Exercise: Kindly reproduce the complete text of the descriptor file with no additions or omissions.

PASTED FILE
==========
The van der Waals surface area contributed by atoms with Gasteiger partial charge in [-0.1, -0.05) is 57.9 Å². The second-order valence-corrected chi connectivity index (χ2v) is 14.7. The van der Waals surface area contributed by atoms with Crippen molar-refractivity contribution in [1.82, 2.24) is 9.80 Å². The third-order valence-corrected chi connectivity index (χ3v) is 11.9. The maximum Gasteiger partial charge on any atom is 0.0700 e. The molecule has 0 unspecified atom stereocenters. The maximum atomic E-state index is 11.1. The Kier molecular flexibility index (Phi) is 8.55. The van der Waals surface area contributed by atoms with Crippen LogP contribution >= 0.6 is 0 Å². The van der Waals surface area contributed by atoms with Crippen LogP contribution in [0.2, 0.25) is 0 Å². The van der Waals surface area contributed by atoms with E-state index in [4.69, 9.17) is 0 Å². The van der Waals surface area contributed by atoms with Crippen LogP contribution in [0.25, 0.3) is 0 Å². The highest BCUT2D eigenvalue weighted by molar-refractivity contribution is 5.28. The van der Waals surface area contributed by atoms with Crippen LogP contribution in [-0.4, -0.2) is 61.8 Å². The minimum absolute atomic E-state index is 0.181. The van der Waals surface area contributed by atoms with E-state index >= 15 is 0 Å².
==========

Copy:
The van der Waals surface area contributed by atoms with Gasteiger partial charge in [-0.1, -0.05) is 57.9 Å². The second-order valence-corrected chi connectivity index (χ2v) is 14.7. The van der Waals surface area contributed by atoms with Crippen molar-refractivity contribution in [1.82, 2.24) is 9.80 Å². The third-order valence-corrected chi connectivity index (χ3v) is 11.9. The maximum Gasteiger partial charge on any atom is 0.0700 e. The molecule has 0 unspecified atom stereocenters. The maximum atomic E-state index is 11.1. The Kier molecular flexibility index (Phi) is 8.55. The van der Waals surface area contributed by atoms with Crippen LogP contribution >= 0.6 is 0 Å². The van der Waals surface area contributed by atoms with Crippen LogP contribution in [0.2, 0.25) is 0 Å². The van der Waals surface area contributed by atoms with E-state index in [4.69, 9.17) is 0 Å². The van der Waals surface area contributed by atoms with Crippen LogP contribution in [0.25, 0.3) is 0 Å². The highest BCUT2D eigenvalue weighted by molar-refractivity contribution is 5.28. The van der Waals surface area contributed by atoms with Crippen LogP contribution in [-0.4, -0.2) is 61.8 Å². The minimum absolute atomic E-state index is 0.181. The van der Waals surface area contributed by atoms with E-state index >= 15 is 0 Å².